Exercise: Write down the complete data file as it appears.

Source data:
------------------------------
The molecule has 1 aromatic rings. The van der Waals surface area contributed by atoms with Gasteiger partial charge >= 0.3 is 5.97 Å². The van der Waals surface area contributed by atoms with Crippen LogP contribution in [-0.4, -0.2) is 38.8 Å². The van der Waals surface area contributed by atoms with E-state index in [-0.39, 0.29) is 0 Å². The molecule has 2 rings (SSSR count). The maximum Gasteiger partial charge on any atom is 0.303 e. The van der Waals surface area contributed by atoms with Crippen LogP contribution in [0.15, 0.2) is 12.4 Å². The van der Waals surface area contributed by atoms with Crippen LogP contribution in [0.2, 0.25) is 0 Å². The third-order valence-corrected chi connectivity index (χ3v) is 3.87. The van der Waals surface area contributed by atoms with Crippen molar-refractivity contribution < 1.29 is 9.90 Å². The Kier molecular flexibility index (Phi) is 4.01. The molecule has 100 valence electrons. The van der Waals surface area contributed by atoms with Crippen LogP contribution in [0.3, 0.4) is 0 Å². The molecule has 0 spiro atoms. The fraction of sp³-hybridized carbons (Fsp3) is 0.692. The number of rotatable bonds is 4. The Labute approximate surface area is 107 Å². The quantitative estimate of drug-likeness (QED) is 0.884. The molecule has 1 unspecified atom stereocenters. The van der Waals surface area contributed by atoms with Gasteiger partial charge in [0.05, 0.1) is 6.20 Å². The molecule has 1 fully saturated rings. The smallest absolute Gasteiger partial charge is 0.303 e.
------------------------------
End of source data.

The molecule has 1 aromatic rings. The van der Waals surface area contributed by atoms with Gasteiger partial charge >= 0.3 is 5.97 Å². The van der Waals surface area contributed by atoms with Crippen LogP contribution in [-0.4, -0.2) is 38.8 Å². The van der Waals surface area contributed by atoms with E-state index in [-0.39, 0.29) is 0 Å². The molecule has 2 rings (SSSR count). The maximum Gasteiger partial charge on any atom is 0.303 e. The van der Waals surface area contributed by atoms with Crippen LogP contribution in [0.15, 0.2) is 12.4 Å². The van der Waals surface area contributed by atoms with Crippen LogP contribution in [0.2, 0.25) is 0 Å². The third-order valence-corrected chi connectivity index (χ3v) is 3.87. The van der Waals surface area contributed by atoms with Crippen molar-refractivity contribution < 1.29 is 9.90 Å². The Kier molecular flexibility index (Phi) is 4.01. The molecule has 100 valence electrons. The van der Waals surface area contributed by atoms with Crippen LogP contribution in [0.3, 0.4) is 0 Å². The molecule has 0 spiro atoms. The fraction of sp³-hybridized carbons (Fsp3) is 0.692. The number of rotatable bonds is 4. The Labute approximate surface area is 107 Å². The quantitative estimate of drug-likeness (QED) is 0.884. The molecule has 1 unspecified atom stereocenters. The van der Waals surface area contributed by atoms with Gasteiger partial charge in [0.05, 0.1) is 6.20 Å². The molecule has 1 fully saturated rings. The smallest absolute Gasteiger partial charge is 0.303 e.